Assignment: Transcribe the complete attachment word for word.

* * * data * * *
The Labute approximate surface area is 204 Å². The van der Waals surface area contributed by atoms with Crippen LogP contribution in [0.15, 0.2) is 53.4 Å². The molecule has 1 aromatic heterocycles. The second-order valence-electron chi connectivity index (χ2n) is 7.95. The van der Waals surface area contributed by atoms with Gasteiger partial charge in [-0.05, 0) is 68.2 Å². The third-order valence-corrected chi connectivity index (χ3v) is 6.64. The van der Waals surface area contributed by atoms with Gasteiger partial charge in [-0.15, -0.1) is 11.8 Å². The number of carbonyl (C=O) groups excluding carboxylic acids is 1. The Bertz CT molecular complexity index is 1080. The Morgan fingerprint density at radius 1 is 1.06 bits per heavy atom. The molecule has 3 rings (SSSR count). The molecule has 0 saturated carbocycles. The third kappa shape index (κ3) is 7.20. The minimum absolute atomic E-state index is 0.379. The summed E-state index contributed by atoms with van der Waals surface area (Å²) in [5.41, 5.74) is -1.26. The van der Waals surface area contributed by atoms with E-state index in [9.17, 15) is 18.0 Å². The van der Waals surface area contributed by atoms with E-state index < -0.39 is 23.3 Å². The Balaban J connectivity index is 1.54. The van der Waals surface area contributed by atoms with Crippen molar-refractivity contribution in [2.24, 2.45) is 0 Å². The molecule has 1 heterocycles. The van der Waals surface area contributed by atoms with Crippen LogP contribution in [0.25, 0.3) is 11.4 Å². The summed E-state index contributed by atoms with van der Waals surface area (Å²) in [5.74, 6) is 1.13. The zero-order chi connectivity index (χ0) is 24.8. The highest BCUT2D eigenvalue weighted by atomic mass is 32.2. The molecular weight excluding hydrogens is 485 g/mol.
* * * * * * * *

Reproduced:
The Labute approximate surface area is 204 Å². The van der Waals surface area contributed by atoms with Crippen LogP contribution in [0.15, 0.2) is 53.4 Å². The molecule has 1 aromatic heterocycles. The second-order valence-electron chi connectivity index (χ2n) is 7.95. The van der Waals surface area contributed by atoms with Gasteiger partial charge in [-0.05, 0) is 68.2 Å². The third-order valence-corrected chi connectivity index (χ3v) is 6.64. The van der Waals surface area contributed by atoms with Gasteiger partial charge in [-0.15, -0.1) is 11.8 Å². The number of carbonyl (C=O) groups excluding carboxylic acids is 1. The Bertz CT molecular complexity index is 1080. The Morgan fingerprint density at radius 1 is 1.06 bits per heavy atom. The molecule has 3 rings (SSSR count). The molecule has 0 saturated carbocycles. The third kappa shape index (κ3) is 7.20. The minimum absolute atomic E-state index is 0.379. The summed E-state index contributed by atoms with van der Waals surface area (Å²) in [5.41, 5.74) is -1.26. The van der Waals surface area contributed by atoms with E-state index in [9.17, 15) is 18.0 Å². The van der Waals surface area contributed by atoms with E-state index < -0.39 is 23.3 Å². The Balaban J connectivity index is 1.54. The van der Waals surface area contributed by atoms with Crippen molar-refractivity contribution in [2.24, 2.45) is 0 Å². The molecule has 1 heterocycles. The van der Waals surface area contributed by atoms with Crippen LogP contribution in [0.25, 0.3) is 11.4 Å². The summed E-state index contributed by atoms with van der Waals surface area (Å²) in [5.74, 6) is 1.13. The zero-order chi connectivity index (χ0) is 24.8. The highest BCUT2D eigenvalue weighted by atomic mass is 32.2. The molecular weight excluding hydrogens is 485 g/mol.